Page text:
Israeli hospitals are starting to close some of their coronavirus wards and return the staff to their usual wards, given the recent decline in the number of new cases.
However, they remain ready to reopen the special wards if necessary.
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Elective procedures, which were put on hold after the coronavirus crisis began, are slated to resume after Wednesday’s Independence Day holiday.
Since the coronavirus outbreak began, dozens of dedicated coronavirus wards have opened at more than 20 hospitals. They have been staffed mainly by internists, infectious disease specialists and emergency room personnel, with some additional personnel from other wards.
But the number of coronavirus patients requiring hospitalization has declined, standing at 403 on Sunday. Of these, 132 were in serious condition, 93 in moderate condition and 178 in mild condition.
The closure of some coronavirus wards isn’t an official Health Ministry policy, but rather the initiative of individual hospitals.
When the crisis began, Hasharon Hospital in Petah Tikva was designated a dedicated coronavirus hospital and all its other activities were canceled. The hospital set up five coronavirus wards with 200 beds along with a coronavirus intensive care unit.
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But even at the height of the crisis, it had only 63 coronavirus patients, including 12 in intensive care. And on Sunday, it had just 23, of whom five were in intensive care.
The hospital therefore plans to resume normal operations in the coming days. It will retain just one coronavirus ward plus the dedicated ICU.
Though Hasharon was the only hospital devoted solely to coronavirus patients, many others had coronavirus wards.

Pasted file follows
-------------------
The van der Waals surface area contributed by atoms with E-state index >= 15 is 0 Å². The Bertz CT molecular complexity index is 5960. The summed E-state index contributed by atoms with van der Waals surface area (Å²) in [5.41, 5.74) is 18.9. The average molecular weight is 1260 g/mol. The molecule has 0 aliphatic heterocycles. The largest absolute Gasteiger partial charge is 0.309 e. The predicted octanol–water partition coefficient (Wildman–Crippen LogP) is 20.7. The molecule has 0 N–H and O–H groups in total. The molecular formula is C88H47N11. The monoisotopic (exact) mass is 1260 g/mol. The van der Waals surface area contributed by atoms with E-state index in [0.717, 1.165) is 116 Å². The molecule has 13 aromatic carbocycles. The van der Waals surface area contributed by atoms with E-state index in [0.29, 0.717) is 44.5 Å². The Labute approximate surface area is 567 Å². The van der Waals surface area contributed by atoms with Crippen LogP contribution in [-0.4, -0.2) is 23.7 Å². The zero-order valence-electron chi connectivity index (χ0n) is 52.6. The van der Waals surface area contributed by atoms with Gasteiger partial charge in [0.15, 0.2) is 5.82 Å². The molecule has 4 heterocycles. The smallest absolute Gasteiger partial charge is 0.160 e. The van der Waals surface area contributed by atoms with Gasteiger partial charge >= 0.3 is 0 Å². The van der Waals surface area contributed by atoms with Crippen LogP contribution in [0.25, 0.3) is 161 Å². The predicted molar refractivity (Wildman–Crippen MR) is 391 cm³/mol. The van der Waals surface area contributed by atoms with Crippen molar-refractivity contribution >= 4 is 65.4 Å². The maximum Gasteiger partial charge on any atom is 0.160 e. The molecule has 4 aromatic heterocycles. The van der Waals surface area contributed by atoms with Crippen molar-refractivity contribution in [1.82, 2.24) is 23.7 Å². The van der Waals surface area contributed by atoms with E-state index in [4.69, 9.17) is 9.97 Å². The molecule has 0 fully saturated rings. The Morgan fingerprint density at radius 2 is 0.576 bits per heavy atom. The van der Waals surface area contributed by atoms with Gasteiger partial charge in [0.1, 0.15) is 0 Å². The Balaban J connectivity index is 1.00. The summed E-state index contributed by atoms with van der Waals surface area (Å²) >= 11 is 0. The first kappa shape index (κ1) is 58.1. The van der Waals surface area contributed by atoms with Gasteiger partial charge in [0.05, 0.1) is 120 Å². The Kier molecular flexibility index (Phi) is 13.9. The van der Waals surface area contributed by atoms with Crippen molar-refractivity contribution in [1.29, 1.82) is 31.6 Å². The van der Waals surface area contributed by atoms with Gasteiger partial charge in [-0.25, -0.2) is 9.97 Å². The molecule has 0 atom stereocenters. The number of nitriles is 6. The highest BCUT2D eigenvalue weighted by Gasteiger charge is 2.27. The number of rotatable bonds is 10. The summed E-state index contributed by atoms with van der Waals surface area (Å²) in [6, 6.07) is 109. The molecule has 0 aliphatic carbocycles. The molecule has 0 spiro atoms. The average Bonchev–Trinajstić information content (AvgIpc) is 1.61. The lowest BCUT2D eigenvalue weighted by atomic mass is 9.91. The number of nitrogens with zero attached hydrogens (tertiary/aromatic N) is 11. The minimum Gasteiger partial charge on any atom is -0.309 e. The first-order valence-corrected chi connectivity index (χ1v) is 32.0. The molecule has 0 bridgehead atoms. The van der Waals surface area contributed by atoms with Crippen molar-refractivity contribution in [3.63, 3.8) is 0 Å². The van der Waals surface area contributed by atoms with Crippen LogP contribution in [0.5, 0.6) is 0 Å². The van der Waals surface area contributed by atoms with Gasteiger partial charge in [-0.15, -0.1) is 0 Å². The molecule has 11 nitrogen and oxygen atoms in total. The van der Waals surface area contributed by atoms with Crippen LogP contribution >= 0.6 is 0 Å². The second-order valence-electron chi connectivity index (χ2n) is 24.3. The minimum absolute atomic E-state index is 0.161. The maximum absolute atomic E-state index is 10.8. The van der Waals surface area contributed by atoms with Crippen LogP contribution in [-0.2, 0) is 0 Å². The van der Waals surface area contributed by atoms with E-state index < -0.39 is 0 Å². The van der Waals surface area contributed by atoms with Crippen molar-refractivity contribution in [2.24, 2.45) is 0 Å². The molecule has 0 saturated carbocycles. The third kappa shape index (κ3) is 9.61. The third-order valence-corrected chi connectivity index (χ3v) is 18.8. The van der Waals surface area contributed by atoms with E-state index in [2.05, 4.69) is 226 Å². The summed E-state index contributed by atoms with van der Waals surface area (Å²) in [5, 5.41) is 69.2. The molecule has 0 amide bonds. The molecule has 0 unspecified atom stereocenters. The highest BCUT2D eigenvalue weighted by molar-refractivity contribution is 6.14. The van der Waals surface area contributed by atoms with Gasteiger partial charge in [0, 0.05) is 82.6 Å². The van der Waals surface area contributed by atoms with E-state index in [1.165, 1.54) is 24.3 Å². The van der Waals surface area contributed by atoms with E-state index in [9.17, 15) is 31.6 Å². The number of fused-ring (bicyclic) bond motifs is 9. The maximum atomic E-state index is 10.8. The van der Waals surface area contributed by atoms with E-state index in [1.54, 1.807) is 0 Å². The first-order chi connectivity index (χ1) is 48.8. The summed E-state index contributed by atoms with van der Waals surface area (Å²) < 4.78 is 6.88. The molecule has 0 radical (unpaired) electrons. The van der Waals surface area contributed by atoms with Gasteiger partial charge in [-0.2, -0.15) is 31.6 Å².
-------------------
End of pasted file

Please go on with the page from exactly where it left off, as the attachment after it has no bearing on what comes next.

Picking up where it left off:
Sheba Medical Center in Tel Hashomer was the first Israeli hospital to admit coronavirus patients – Israeli tourists from the cruise ship Diamond Princess. It set up a special isolation unit for them, and at its height this unit was manned by the staff of four of the hospital’s seven internal medicine wards.
As of Sunday, however, it had only 83 coronavirus patients. It plans to close one of its coronavirus wards in the coming days and reopen another internal medicine ward.
Jerusalem’s Shaare Zedek Medical Center, which absorbed many of the city’s ultra-Orthodox coronavirus patients, opened five coronavirus wards. But it had only 51 such patients as of Sunday, and meanwhile, it said, there has been a rise in the number of patients needing treatment for other problems. It therefore announced on Sunday that two of its coronavirus wards would be closed.
“It’s important to stress that our emergency rooms and clinics are completely safe, so anyone who needs medical treatment shouldn’t hesitate, but should come immediately,” said the hospital’s director, Prof. Ofer Marin. “Don’t risk your lives, come for medical treatment."
Another Jerusalem hospital, Hadassah’s Ein Karem campus, had three coronavirus wards and two coronavirus ICUs, but recently closed two wards. It currently has just 38 coronavirus patients, of whom 17 are in serious condition. Hospital officials said it is now admitting only two to four coronavirus patients a day, down from a peak of 10 to 15 a day.
Tel Aviv’s Ichilov Hospital, which currently has 26 coronavirus patients, has closed its ward for mildly ill patients, leaving it with three coronavirus wards. Meir Hospital in Kfar Sava, with 22 patients, has closed one of its three coronavirus wards and converted it back into an internal medicine ward. Shamir Medical Center (formerly Assaf Harofeh), with just 11 coronavirus patients, also closed one of its three coronavirus wards.
Though many medical experts think that based on the latest data, Israel has passed the peak of the coronavirus crisis, the Health Ministry remains concerned that there could be a resurgence in cases as the lockdown restrictions are eased. Nevertheless, it also understands that the longer normal hospital service is shut down, the greater the cumulative damage will be – both to patients and to the health care system as a whole.
Consequently, it announced over the weekend that elective procedures could resume on a limited basis as of May 3, assuming the decline in incidence of the virus continues, though such activity will still be restricted to 60 percent of normal levels. But it also wants the health care system to maintain a high state of readiness should the number of new cases start climbing again.